Equity Splits for Failed Companies
It happens—a lot. Companies fail and fail. The 90% number you hear all the time a myth, however. The actual failure rate hovers around 50% (which is one of the reasons Slicing Pie uses a 2x normalizer for non-cash contributions). If you’re in that 50% that fails, it 100% sucks. I know, I’ve been there.
While I can’t say if Slicing Pie companies succeed more often than those with “fix & fight” equity splits, a Slicing Pie company is likely to spend less cash before they fail and, because they are keeping track of what they are doing, they will have more insight into what went wrong.
If and when you do fail, the Slicing Pie model still plays a role. Here is what you do to unwind the company in a fair way:
Step One: Liquidate
The first thing you’ll want to do is to liquidate any assets the company owns. Many bootstrapped companies have nothing, but if you do, try to generate as much cash as you can. If you have something you may want to use for a future venture. Set it aside for now.
Step Two: Settle with Creditors and Vendors
If there is remaining cash, pay off any loans or outstanding invoices. If there is not enough cash to pay all the bills, the unpaid portion of the bill goes into the Pie as slices. This means you will be adding Grunts to the Pie whether the creditor or vendor wants it or not. Unless you signed a personal guarantee, they can’t collect from you. If you did sign a personal guarantee, you will have to pay them off and add slices to the Pie.
Step Three: Disburse the Well
Any cash remaining in the Well should be returned to its owner(s) in proportion to the ownership at the time of closure. This will not affect the Pie.
Step Four: Pay Back Cash Contributions
If you still have leftover cash, pay back any cash in proportion to each person’s cash contribution using Lump-Sum Payments. This means each person’s slices will decrease based on what they are paid back.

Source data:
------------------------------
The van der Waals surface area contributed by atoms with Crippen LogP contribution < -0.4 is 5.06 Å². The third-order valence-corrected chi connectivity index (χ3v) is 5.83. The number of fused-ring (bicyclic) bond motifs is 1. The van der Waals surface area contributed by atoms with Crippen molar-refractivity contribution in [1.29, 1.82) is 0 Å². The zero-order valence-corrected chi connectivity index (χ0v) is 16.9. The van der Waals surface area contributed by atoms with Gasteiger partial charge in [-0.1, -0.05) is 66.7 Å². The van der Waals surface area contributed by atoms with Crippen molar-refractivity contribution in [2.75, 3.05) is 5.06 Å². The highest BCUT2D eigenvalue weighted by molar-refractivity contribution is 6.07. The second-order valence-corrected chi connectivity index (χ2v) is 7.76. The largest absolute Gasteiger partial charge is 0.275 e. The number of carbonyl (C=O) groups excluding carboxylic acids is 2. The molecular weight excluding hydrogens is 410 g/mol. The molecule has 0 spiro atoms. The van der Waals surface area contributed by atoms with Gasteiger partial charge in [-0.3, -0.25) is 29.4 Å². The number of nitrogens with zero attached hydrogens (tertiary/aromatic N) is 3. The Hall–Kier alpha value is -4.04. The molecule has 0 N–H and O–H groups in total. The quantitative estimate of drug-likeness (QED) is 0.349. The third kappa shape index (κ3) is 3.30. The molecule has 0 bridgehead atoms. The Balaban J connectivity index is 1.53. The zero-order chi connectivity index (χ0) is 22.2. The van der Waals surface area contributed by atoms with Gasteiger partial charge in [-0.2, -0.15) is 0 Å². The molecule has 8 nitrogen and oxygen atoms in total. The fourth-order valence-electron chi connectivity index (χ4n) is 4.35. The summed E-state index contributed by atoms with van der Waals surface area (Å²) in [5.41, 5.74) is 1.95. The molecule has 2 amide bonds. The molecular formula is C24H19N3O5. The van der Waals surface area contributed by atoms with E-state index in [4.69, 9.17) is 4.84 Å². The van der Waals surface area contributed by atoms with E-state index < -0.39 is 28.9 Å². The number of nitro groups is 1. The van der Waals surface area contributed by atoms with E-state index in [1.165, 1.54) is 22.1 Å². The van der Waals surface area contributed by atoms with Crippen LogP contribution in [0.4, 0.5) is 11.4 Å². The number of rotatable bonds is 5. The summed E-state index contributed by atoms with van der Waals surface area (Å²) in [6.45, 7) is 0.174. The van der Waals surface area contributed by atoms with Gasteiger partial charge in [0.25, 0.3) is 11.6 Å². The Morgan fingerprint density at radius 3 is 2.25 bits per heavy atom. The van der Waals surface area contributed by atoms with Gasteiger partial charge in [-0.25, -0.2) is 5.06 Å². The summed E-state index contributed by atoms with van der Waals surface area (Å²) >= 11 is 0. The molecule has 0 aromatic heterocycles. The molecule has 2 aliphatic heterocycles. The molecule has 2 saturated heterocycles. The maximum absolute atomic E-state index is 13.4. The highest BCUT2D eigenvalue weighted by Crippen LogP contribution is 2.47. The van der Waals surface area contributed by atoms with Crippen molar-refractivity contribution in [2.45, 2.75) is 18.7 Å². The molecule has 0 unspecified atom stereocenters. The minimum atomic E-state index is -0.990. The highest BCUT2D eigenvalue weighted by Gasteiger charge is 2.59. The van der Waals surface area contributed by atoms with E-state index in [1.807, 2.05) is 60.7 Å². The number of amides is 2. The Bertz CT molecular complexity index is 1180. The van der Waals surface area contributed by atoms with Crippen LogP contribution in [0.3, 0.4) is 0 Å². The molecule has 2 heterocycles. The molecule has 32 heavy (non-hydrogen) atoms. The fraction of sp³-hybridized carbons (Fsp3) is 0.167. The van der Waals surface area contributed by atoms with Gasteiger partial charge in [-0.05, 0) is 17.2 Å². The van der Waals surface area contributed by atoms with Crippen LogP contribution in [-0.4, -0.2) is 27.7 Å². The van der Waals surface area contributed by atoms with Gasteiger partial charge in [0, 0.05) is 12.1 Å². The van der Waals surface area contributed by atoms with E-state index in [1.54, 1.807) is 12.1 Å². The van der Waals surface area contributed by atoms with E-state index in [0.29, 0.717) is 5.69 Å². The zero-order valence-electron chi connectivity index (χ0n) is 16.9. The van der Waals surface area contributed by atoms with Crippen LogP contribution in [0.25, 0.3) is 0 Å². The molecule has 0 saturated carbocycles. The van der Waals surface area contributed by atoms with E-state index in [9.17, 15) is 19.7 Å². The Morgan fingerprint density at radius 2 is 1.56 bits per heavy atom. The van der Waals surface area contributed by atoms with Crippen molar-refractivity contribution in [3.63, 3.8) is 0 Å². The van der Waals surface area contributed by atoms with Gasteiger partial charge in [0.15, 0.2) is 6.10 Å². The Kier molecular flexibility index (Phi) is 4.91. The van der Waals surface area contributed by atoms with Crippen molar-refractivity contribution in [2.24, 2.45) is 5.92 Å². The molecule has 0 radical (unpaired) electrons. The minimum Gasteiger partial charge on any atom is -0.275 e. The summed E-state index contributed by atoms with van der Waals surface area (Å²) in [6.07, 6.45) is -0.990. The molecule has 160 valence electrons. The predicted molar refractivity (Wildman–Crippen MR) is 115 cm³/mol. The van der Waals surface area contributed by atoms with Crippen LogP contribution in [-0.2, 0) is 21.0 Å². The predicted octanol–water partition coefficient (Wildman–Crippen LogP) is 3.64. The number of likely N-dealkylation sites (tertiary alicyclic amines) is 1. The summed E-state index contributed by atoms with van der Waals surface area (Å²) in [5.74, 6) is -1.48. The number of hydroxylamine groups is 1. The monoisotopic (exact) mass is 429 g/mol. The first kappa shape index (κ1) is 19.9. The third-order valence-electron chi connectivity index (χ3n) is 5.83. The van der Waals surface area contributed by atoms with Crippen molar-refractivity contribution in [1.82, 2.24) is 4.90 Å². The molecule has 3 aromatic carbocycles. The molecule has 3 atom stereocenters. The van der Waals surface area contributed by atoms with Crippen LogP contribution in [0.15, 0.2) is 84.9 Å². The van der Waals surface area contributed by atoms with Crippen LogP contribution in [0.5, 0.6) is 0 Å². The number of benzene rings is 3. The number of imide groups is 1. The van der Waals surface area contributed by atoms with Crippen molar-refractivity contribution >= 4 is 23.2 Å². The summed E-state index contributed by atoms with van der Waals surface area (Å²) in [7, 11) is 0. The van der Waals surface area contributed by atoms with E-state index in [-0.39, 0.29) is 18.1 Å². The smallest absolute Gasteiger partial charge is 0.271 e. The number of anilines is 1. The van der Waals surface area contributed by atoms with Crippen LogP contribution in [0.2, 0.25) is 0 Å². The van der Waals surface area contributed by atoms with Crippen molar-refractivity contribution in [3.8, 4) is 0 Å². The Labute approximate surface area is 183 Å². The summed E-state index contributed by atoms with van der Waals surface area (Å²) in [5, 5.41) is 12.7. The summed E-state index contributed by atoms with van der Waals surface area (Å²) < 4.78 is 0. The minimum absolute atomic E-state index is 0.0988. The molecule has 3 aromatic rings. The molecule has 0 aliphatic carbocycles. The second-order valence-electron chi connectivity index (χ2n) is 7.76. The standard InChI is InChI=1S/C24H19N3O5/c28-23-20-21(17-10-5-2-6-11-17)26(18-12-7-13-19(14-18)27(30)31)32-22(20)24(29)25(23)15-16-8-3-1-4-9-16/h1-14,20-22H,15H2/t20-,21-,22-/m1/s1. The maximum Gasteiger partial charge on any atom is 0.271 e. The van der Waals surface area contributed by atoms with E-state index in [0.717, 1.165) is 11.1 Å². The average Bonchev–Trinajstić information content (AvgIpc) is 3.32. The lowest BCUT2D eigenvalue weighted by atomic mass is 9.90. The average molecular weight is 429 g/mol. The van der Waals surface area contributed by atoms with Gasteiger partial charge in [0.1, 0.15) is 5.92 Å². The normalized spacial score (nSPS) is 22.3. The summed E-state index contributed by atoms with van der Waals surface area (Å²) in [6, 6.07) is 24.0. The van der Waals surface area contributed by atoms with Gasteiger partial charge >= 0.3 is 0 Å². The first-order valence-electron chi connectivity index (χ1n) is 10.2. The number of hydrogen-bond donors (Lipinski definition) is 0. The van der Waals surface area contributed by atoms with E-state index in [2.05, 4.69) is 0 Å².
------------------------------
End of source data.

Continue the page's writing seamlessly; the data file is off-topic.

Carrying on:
Step Five: Pay Back Non-Cash Contributions
If you still have leftover cash, pay back any non-cash in proportion to each person’s ownership of the Pie using Lump-Sum Payments. This means each person’s slices will decrease based on what they are paid back. You can also return assets, like supplies and equipment, to the people who contributed them as non-cash contributions.
Now, if you made it this far, you will be left with two scenarios. The first is that you were able to pay everyone in full and have no slices left in the Pie with leftover cash. This means that nobody has any outstanding risk which puts everyone on an equal footing. A Pie with no slices is owned equally by the participants.
The second possible scenario is that you have no more cash and participants still have slices in the Pie.
The final Pie represents the fixed ownership in whatever is left. If there are no slices, the fixed ownership is 100%/participants. If there are slices, each person gets fixed ownership according to their percentage of the slices.
Now that the equity is fixed, the defunct entity may still have some options. For instance, it could license or sell the intellectual property including trademarks, patents, copyrights and trade secrets to other companies. (This would even apply to companies started by team members who might start a new Pie based on the original idea.)
If the company owned other assets like building, supplies, equipment, customer lists, etc. It could sell or lease them to other companies.
Proceeds of these activities would be used to first pay for the expenses and salaries related to execution, and then distributed to shareholders for as long as the activities are productive.
If all the cash and assets have been disposed of, the last step is to formally close the business. Closing the business means you must legally end your corporation with the government which usually carries a fee or even a few hours of a lawyer’s time. If the company has no cash whatsoever, someone is going to personally pay the expense. It’s usually not much, so hopefully you can all chip in to pay this expense!
Better luck next time!